DUMBARTON OAKS MEDIEVAL LIBRARY
Cover: Anonymous Old English Lives of Saints, from Harvard University PressCover: Anonymous Old English Lives of Saints in HARDCOVER

Dumbarton Oaks Medieval Library 63

Anonymous Old English Lives of Saints

Edited and translated by Johanna Kramer

Hugh Magennis

Robin Norris

From the first centuries of Christianity, believers turned to the perfection modeled by saints for inspiration, and a tradition of recounting saints’ Lives flourished. The Latin narratives followed specific forms, dramatizing a virgin’s heroic resolve or a martyr’s unwavering faith under torture.

In early medieval England, saints’ Lives were eagerly received and translated into the vernacular. The stories collected here by unknown authors are preserved in manuscripts dating from the eleventh and twelfth centuries. They include locally venerated saints like the abbess Seaxburh, as well as universally familiar ones like Nicholas and Michael the Archangel, and are set everywhere from Antioch to Rome, from India to Ephesus. These Lives also explore such topics as the obligations of rulers, marriage and gender roles, private and public devotion, the environment, education, and the sweep of human history.

This volume presents new Old English editions and modern English translations of twenty-two unattributed saints’ Lives.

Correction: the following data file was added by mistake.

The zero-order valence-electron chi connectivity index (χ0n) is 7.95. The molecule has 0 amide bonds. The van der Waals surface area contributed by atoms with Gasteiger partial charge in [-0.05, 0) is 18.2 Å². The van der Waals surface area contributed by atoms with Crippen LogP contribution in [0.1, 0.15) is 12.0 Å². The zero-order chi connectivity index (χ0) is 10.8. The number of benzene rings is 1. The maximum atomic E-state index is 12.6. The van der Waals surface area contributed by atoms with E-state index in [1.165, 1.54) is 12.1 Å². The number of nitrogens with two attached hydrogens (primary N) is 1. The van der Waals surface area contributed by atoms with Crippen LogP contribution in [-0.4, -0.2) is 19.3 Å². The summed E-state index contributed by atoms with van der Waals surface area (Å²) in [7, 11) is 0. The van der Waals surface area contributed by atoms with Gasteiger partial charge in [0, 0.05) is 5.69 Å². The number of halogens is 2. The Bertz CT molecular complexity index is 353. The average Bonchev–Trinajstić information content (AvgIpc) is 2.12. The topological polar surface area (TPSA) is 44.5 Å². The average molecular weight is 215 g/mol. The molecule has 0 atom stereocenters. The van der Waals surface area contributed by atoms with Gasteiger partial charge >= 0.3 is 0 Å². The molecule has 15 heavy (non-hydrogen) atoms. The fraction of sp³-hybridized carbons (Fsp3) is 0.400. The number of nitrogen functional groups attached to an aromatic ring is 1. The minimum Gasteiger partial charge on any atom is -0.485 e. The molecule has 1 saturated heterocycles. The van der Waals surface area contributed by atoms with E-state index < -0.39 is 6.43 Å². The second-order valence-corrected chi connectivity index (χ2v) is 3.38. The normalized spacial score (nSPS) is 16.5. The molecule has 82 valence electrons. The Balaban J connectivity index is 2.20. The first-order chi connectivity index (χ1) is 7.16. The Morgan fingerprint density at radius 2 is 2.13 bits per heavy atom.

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Jacket: An Inquiry into Modes of Existence: An Anthropology of the Moderns, by Bruno Latour, translated by Catherine Porter, from Harvard University Press

Honoring Latour

In awarding Bruno Latour the 2021 Kyoto Prize for Arts and Philosophy, the Inamori Foundation said he has “revolutionized the conventional view of science” and “his philosophy re-examines ‘modernity’ based on the dualism of nature and society.” Below is an excerpt from An Inquiry into Modes of Existence: An Anthropology of the Moderns. For more than twenty years, scientific and technological controversies have proliferated in number and scope, eventually reaching the climate itself. Since geologists are beginning to use the term “Anthropocene” to designate the era of Earth’s history that follows the Holocene